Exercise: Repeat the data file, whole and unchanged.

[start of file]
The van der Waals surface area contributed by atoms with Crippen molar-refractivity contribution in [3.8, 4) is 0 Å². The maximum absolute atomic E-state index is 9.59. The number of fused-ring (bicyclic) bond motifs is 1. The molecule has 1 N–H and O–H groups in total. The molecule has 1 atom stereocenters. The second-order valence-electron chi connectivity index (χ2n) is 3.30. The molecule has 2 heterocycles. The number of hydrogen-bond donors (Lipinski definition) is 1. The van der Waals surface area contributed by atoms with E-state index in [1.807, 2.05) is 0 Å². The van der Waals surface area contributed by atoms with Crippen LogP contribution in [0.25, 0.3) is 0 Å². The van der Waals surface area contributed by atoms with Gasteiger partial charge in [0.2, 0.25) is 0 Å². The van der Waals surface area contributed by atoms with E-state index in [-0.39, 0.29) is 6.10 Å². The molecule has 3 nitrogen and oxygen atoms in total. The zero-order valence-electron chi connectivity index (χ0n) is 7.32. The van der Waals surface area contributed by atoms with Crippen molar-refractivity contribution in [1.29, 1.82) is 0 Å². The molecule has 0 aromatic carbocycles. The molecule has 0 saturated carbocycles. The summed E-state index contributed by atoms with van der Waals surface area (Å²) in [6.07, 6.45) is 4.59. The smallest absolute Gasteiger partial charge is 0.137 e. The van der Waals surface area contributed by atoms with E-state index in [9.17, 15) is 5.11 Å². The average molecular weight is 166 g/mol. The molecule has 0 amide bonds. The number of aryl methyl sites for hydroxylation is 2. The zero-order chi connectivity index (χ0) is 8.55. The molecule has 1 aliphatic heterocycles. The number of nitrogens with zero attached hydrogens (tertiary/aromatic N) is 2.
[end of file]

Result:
The van der Waals surface area contributed by atoms with Crippen molar-refractivity contribution in [3.8, 4) is 0 Å². The maximum absolute atomic E-state index is 9.59. The number of fused-ring (bicyclic) bond motifs is 1. The molecule has 1 N–H and O–H groups in total. The molecule has 1 atom stereocenters. The second-order valence-electron chi connectivity index (χ2n) is 3.30. The molecule has 2 heterocycles. The number of hydrogen-bond donors (Lipinski definition) is 1. The van der Waals surface area contributed by atoms with E-state index in [1.807, 2.05) is 0 Å². The van der Waals surface area contributed by atoms with Crippen LogP contribution in [0.25, 0.3) is 0 Å². The van der Waals surface area contributed by atoms with Gasteiger partial charge in [0.2, 0.25) is 0 Å². The van der Waals surface area contributed by atoms with E-state index in [-0.39, 0.29) is 6.10 Å². The molecule has 3 nitrogen and oxygen atoms in total. The zero-order valence-electron chi connectivity index (χ0n) is 7.32. The van der Waals surface area contributed by atoms with Crippen molar-refractivity contribution in [1.29, 1.82) is 0 Å². The molecule has 0 aromatic carbocycles. The molecule has 0 saturated carbocycles. The summed E-state index contributed by atoms with van der Waals surface area (Å²) in [6.07, 6.45) is 4.59. The smallest absolute Gasteiger partial charge is 0.137 e. The van der Waals surface area contributed by atoms with E-state index in [9.17, 15) is 5.11 Å². The average molecular weight is 166 g/mol. The molecule has 0 amide bonds. The number of aryl methyl sites for hydroxylation is 2. The zero-order chi connectivity index (χ0) is 8.55. The molecule has 1 aliphatic heterocycles. The number of nitrogens with zero attached hydrogens (tertiary/aromatic N) is 2.